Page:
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Newborn Bathing Tips

Bath time can be an intimidating undertaking for new moms and dads. Many young babies are frightened of the water and cry the whole time and handling a squirming, slippery baby can cause the most confident parent to break out in a nervous sweat. But with a little preparation, practice, and patience, bath time can become one of those treasured routines of raising a baby.

You should stick with sponge baths for the first several weeks after birth, or until the umbilical stump has fallen off and the area has healed, and (if applicable) the circumcision site has healed. You can sponge-bathe your baby anywhere that is convenient, but it's best to choose somewhere warm and free from drafts so your baby doesn't get cold. You can also keep your baby's clothes on any part of him you're not washing, and put them back on as soon as each area is cleaned and dried. Simply use a warm, damp washcloth to wash your baby all over, paying special attention to the folds of skin on the neck and knees, her fingers and toes, and the diaper area.

Once the umbilical stump and circumcision sites have healed, it's time for your baby's first real bath. Until babies start crawling and getting into messes, they really don't need more than one or two baths a week; however, many parents give their baby a bath everyday because they and their baby enjoy the special time. Some baby's love the water, while others wail until it's over. If your baby is content in the water, take your time and let him play; but if he's scared and crying, wash him and get him dried and dressed as soon as possible.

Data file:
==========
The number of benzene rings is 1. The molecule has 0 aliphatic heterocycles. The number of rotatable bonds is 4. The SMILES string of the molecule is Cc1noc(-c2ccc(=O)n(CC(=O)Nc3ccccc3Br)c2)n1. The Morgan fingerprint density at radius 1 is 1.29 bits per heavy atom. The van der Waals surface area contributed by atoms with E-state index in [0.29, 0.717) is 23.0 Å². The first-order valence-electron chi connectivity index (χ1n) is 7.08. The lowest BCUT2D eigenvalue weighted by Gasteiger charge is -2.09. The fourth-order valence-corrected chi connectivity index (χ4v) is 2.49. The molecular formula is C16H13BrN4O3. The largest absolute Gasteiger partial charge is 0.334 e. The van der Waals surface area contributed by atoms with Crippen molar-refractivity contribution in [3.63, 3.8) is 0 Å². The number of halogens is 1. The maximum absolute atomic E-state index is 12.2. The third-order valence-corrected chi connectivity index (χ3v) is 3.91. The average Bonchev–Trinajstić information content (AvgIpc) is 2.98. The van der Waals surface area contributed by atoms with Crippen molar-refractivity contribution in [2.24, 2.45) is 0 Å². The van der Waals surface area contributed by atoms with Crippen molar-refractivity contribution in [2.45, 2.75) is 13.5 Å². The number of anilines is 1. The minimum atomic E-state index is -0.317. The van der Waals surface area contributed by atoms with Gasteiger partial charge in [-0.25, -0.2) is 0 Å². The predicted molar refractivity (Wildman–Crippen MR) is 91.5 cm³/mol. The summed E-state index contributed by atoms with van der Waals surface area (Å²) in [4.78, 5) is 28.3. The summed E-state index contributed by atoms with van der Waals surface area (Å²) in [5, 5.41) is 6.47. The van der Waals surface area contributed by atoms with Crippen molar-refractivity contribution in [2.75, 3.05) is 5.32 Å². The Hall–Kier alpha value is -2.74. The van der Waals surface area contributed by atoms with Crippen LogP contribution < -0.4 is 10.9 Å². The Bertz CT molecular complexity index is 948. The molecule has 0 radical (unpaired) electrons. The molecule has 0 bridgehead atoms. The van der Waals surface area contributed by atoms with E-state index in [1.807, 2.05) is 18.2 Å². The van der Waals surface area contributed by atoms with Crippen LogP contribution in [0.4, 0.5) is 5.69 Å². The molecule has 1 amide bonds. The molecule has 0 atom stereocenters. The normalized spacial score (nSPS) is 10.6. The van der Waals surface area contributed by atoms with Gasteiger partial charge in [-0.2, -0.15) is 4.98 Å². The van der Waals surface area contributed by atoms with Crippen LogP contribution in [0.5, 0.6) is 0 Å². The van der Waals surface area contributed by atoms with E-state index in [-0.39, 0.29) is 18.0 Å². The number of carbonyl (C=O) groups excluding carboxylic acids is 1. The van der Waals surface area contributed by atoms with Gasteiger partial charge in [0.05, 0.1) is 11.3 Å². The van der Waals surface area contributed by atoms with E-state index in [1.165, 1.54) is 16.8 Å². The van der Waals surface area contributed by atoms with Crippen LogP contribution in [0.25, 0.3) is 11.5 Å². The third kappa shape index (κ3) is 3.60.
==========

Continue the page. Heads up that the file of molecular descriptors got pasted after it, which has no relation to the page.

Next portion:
The big adult bathtub may be uncomfortable and awkward for you to maneuver in and overwhelming for your baby, so you may want to try the kitchen sink as a baby bath or buy a special baby tub. A baby sponge will also help contain and cushion your baby, which can be a great help as wet, wiggling babies are slippery. If you use a sponge, make sure it dries out after each use to prevent the growth of germs, and if you line the tub with a towel, make sure you wash and dry it after each use.

Before you begin, collect all the items you will need for the bath: dry towel, baby wash, baby shampoo, washcloth, baby lotion, clean diaper, and clothes.

Fill the tub with 2 to 3 inches of warm, but not hot, water (about 90 degrees F is comfortable and safe). Always test the water with your elbow or wrist before submerging your baby. It's a good idea to turn down your home's water heater to 120 degrees F as part of your baby-proofing process - a child can get third-degree burns in less than one minute in 140 degree water. Click here to read more about baby-proofing your home.

Once you have everything ready, bring your baby to the bath and undress him. If he doesn't like the bath, try leaving his diaper on at first; this may give him a greater sense of security.

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